There's a certain Orientalism that underpins a lot of 20th century pulp stuff, and that seeps into the comic books of the 60s through 80s in a big way. One example is the backstory of Doctor Strange - formerly a gifted neurosurgeon who loses his fine motor control in a car crash, Stephen Strange travels the world trying to be healed before discovering a Tibetan mystic who initiates him into the magical arts. That mystic is the Ancient One, pretty much your standard wizened old Asian wizard figure, and he's a pivotal part of Strange's story.
Not that there's anything wrong with Asian mysticism (Strange's manservant Wong is probably a bigger problem in a modern adaptation) but the Ancient One treads on mystical minority stereotypes, and could be handled very poorly in a modern setting. So what's the answer? Maybe avoid the stereotype altogether and cast way outside the box - like a delightfully weird, seemingly already mystical white woman.
Tilda Swinton has been offered the role of the Ancient One, and by having her David Bowie-esque, androgynous and timeless self in that part the character takes on very different and new dimensions. Of course there's the question of whether casting a white person in one of the few Asian roles in a comic book is 'erasure' of Asians.
This feels like a lose/lose to me, politically - there's no version of this movie where the wise old Asian, no matter who plays him, goes unscathed by criticism - but a win/win to me cinematically. Swinton is fucking awesome and she's usually playing magicians anyway, even if they're not specifically specified as such in her films. If they cast Swinton this could mean the Ancient One has a large role in the film; the character hung around for quite a while in Dr. Strange's original solo stories, eventually getting killed (by Strange! To stop the evil Shuma Gorath from using his body and mind!) and allowing Strange to ascend to the role of Sorceror Supreme. The Ancient One himself transcended to a higher level of existence, and he has shown up a couple of times since.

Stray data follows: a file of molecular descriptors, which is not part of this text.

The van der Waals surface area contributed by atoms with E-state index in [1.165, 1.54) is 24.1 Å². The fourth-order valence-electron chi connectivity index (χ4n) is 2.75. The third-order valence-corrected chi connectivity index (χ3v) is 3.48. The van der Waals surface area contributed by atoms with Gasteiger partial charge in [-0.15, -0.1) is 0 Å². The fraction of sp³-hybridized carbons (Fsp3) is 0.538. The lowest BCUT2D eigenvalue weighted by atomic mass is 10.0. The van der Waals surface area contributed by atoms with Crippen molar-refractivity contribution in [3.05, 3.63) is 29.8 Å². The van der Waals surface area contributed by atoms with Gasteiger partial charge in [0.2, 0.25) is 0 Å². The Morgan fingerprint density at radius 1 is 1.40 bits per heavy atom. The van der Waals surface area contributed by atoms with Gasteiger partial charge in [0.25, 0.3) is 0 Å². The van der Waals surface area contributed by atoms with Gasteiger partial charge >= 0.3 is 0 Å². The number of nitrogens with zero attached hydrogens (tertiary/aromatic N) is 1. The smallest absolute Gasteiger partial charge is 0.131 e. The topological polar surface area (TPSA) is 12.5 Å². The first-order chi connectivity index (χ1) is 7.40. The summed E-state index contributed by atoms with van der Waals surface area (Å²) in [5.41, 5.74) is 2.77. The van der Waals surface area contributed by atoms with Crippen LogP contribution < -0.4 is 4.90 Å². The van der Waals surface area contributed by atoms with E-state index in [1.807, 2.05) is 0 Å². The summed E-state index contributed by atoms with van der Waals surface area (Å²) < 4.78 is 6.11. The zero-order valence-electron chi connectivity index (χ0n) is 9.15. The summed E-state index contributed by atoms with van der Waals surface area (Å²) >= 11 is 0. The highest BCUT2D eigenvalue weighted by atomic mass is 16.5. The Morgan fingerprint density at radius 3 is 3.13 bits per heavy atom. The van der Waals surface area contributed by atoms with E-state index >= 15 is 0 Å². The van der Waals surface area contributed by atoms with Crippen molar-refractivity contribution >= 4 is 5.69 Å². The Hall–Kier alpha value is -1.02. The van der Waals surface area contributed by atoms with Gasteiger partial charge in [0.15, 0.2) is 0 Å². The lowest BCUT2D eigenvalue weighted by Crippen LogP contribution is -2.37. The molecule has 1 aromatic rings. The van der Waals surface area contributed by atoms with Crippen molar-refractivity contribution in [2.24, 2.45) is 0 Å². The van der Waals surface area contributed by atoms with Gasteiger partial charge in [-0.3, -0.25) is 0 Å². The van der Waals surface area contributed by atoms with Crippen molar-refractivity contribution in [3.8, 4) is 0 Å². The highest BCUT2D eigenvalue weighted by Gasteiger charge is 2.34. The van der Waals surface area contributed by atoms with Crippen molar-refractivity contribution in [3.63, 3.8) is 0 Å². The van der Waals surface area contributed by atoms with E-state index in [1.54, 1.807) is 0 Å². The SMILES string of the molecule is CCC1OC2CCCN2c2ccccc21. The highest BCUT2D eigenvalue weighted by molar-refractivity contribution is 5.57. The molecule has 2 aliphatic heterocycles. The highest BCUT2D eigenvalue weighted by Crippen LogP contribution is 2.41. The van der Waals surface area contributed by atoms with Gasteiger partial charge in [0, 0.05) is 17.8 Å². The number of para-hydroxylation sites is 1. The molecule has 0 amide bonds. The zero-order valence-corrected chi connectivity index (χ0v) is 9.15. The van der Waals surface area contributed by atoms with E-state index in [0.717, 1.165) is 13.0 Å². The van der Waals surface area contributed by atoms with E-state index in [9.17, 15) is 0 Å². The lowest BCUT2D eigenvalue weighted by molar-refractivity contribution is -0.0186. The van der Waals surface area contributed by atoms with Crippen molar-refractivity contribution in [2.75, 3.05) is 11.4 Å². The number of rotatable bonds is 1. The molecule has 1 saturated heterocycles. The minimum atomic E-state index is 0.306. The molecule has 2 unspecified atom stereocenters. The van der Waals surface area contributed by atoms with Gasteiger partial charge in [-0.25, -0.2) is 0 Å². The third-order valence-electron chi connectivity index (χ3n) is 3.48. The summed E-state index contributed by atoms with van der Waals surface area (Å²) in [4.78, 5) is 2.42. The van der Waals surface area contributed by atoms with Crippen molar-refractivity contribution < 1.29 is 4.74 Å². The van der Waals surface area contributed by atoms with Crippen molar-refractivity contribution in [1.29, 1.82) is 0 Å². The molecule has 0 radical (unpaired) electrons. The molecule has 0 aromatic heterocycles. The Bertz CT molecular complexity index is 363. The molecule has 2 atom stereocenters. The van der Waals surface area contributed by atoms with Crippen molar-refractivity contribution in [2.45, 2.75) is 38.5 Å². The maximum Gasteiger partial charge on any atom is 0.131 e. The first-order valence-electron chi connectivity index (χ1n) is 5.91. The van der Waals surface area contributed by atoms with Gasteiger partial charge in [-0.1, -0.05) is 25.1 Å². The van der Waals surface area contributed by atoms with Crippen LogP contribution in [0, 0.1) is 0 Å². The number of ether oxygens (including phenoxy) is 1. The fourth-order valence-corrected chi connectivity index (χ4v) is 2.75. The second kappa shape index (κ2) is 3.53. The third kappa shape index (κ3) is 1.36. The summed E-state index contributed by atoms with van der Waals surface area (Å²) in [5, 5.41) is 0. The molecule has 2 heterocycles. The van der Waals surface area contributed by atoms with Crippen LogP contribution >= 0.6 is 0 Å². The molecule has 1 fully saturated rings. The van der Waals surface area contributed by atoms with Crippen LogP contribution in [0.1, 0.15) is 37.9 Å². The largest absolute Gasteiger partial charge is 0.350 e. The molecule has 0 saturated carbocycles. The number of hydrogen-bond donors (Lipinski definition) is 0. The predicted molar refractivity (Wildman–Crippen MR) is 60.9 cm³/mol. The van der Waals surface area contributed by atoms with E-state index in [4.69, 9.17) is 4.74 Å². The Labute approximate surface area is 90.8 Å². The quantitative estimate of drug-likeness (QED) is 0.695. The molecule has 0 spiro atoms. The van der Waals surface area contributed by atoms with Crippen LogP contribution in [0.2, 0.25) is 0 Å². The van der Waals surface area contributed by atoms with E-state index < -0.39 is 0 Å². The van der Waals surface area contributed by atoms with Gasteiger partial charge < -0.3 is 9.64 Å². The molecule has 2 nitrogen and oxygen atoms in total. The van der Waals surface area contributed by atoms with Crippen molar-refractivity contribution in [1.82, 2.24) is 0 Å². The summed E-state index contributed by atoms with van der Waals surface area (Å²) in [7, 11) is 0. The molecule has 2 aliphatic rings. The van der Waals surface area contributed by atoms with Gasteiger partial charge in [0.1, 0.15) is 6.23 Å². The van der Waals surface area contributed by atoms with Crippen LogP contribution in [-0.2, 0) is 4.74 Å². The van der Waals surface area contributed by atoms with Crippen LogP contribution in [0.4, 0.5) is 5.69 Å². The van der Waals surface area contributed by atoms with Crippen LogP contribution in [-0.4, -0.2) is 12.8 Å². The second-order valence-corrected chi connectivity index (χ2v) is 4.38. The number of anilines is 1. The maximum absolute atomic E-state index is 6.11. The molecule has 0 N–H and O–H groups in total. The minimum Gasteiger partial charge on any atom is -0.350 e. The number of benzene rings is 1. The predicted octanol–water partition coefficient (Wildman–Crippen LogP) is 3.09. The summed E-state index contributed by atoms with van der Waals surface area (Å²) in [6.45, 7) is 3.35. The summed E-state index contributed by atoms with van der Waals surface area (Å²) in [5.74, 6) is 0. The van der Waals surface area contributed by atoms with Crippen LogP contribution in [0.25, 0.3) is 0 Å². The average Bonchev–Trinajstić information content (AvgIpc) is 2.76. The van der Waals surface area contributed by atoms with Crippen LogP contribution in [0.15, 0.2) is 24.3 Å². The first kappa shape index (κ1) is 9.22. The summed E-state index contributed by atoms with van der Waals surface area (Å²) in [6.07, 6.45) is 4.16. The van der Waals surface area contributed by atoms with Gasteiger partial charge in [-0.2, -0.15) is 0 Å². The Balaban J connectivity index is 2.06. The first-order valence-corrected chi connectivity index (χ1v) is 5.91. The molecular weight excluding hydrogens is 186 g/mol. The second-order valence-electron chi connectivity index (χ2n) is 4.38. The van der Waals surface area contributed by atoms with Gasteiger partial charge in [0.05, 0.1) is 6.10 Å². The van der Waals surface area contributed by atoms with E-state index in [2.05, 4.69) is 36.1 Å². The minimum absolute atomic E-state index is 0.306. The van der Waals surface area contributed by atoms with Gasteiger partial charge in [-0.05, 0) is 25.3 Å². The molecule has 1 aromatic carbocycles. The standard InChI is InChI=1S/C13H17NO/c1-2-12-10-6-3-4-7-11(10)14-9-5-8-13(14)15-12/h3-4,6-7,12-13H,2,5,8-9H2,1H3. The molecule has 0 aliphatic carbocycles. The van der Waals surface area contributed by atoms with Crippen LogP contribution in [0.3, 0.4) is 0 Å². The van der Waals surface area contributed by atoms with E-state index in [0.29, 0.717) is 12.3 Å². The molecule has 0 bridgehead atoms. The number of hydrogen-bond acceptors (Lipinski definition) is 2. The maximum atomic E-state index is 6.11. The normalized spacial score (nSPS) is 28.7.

If you ask me a story wherein The Ancient One transfers the title of Sorceror Supreme to Strange is the right mix of in media res and origin story - Strange's origin wasn't even told until he had appeared quite a few times. Meeting Strange as a sorceror who is working with the Ancient One, and then shouldering the burden of becoming Supreme to save this dimension from Mordo or Shuma Gorath or Nightmare is exactly the correct story to tell in the first film.
It'll be interesting to see the response if Swinton takes the role. This sort of genderswapping is cool, for sure. Removing an Asian character is less cool. What I'm curious about is how many people who will have an opinion will have any knowledge of Dr. Strange at all, considering the fact that the character has rarely been able to even sustain his own title over the last sixty years.